Nov. 03–The planned closure of an Allegheny River lock near Natrona will halt river shipping for more than a month, but officials say the long lead time gave them a chance to prepare.
Starting Monday, Lock No. 4 in the Natrona section of Harrison will be closed around-the-clock until the night of Dec. 22 for the $2 million replacement of parts of the lock’s gates, according to the Army Corps of Engineers . Because it is a single-chamber lock, the work will prevent all traffic from moving past the lock and dam in either direction, said Ian McKelvey, Allegheny River supervisor and operations specialist for the corps.
Dave Konesni, president of Butler-based Nicholas Enterprises, said the planned nature of the closure gave his company time to reschedule deliveries to and from its Freeport Terminals near the Allegheny-Kiski confluence, and to make adequate storage space on-site for materials waiting to be shipped out. He praised the Army Corps for putting work into the lock’s upkeep and hopefully preventing future, unplanned closures.
“This kind of closure would have a disasterous effect on us (if unplanned),” Konesni said.
Products shipped upriver from international destinations can require months of lead time, and unplanned river closures due to breakdowns — like the one that closed two locks on the Ohio River between Illinois and Kentucky for a week in September — can create huge backups and problems for shipping, he said. Allegheny Lock 4 is near the northeastern edges of the inland river shipping network reaching down the Ohio and Mississippi rivers to the Gulf of Mexico.
“Because it was scheduled, you’re able to plan and stockpile,” said Mary Ann Bucci, executive director of the Port of Pittsburgh Commission. Seasonal commodities like road salt had already been delivered and stocked, she said, though Konesni said this was a prime time to move agricultural products and oil products.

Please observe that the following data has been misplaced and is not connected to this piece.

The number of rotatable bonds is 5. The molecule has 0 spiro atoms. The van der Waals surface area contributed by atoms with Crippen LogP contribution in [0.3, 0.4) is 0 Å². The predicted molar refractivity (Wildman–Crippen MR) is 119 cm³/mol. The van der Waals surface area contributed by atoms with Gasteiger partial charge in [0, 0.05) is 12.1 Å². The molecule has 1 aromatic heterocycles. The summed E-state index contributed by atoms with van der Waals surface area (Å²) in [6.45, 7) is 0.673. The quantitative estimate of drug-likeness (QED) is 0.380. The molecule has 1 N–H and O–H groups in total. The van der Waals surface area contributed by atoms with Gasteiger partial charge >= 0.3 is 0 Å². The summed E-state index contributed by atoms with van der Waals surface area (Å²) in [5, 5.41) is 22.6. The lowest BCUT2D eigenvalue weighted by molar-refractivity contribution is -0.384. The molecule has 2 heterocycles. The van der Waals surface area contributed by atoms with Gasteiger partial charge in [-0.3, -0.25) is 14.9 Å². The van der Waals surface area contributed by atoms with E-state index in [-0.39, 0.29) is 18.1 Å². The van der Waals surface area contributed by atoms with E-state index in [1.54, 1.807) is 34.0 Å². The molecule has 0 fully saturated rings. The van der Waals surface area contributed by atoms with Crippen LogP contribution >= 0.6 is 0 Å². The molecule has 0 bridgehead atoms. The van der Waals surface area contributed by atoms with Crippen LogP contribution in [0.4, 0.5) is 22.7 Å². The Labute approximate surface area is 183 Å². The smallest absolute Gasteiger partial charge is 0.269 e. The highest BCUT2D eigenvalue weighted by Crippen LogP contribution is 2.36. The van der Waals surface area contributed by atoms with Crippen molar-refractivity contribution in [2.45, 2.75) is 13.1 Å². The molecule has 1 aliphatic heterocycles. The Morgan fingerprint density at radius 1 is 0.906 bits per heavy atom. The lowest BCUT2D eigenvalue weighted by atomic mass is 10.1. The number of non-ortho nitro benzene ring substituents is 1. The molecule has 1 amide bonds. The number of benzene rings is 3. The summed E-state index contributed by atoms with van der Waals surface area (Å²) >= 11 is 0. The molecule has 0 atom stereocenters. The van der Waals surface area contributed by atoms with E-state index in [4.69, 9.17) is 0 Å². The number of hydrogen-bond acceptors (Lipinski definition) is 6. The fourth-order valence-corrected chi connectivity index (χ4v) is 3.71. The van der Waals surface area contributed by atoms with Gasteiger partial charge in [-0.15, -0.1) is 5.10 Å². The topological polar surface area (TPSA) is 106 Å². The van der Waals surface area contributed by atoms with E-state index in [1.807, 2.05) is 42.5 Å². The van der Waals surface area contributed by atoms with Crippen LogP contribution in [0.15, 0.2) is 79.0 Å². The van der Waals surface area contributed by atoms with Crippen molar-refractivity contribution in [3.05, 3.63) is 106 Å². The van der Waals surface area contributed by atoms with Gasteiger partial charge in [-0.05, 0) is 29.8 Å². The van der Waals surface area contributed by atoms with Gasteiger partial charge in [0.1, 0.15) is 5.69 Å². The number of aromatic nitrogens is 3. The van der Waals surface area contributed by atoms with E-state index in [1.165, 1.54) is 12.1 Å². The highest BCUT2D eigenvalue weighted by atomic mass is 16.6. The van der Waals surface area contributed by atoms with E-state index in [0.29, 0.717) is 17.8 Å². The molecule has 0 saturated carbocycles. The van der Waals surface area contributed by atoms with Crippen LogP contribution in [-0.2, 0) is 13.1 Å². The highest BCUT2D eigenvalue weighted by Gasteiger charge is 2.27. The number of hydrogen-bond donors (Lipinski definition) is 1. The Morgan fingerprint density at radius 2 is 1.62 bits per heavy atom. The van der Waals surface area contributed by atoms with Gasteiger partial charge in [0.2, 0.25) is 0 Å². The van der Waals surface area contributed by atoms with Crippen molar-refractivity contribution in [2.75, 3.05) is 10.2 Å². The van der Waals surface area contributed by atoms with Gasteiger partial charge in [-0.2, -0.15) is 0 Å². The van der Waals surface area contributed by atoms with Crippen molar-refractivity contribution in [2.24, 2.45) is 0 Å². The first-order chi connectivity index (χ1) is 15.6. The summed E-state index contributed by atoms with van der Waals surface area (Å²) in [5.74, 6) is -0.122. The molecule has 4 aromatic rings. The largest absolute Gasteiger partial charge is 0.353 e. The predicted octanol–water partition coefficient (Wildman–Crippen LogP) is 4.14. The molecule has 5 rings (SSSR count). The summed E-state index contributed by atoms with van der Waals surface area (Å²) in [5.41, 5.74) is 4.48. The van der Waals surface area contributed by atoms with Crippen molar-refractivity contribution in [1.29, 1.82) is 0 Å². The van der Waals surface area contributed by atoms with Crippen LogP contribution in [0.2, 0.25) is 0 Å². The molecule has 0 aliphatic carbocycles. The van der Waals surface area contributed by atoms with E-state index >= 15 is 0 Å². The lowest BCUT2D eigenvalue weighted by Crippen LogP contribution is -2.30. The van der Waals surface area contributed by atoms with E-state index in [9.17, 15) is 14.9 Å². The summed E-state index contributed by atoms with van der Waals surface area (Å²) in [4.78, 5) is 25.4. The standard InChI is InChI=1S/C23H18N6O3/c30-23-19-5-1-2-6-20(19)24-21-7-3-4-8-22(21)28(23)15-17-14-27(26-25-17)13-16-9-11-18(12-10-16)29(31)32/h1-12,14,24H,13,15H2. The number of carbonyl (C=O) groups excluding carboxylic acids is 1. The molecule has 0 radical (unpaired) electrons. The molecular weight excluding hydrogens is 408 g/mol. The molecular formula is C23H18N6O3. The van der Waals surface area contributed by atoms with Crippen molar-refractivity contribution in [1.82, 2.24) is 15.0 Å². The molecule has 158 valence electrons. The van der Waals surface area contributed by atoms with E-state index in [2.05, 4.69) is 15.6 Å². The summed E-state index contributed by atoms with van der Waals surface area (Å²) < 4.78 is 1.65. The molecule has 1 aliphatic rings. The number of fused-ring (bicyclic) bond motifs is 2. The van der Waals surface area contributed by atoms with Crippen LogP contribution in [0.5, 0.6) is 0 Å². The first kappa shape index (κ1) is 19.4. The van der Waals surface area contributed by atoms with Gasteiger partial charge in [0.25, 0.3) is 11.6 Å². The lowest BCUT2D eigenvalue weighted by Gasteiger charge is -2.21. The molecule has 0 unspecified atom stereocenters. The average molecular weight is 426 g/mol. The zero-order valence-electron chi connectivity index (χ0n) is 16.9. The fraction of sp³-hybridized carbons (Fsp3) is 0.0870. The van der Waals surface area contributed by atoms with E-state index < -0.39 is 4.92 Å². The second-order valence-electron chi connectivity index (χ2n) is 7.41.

At Armstrong Terminal in Schenley, which handles mainly animal feed products, customers at feed mills in Pennsylvania, Maryland, Ohio, New York and as far away as Michigan and Canada had gotten accustomed to getting large orders and building up their stocks in the fall and winter, so even the planned closure is at a difficult time, said Business Development and Marketing Manager Shane Gaines. International shipments of feed from Russia, China, Brazil and the Middle East were already arranged even before Armstrong was notified of the closure.
“We have one barge that’s being unloaded right now, but there are others downriver that are being diverted or are paying to sit,” Gaines said. Diverting materials to other terminals can be difficult because not every facility has the right certifications and safety measures for food, he said.
Corps spokeswoman Carol Vernon said Lock and Dam 4 opened in 1927; its last major maintenance was a complete de-watering and overhaul in 1996. The Corps worked with river industries and groups representing recreational boaters to settle on the best dates for the closure, she said.
Matthew Santoni is a Tribune-Review staff writer. Reach him at 724 836 6660, firstname.lastname@example.org or on Twitter @msantoni.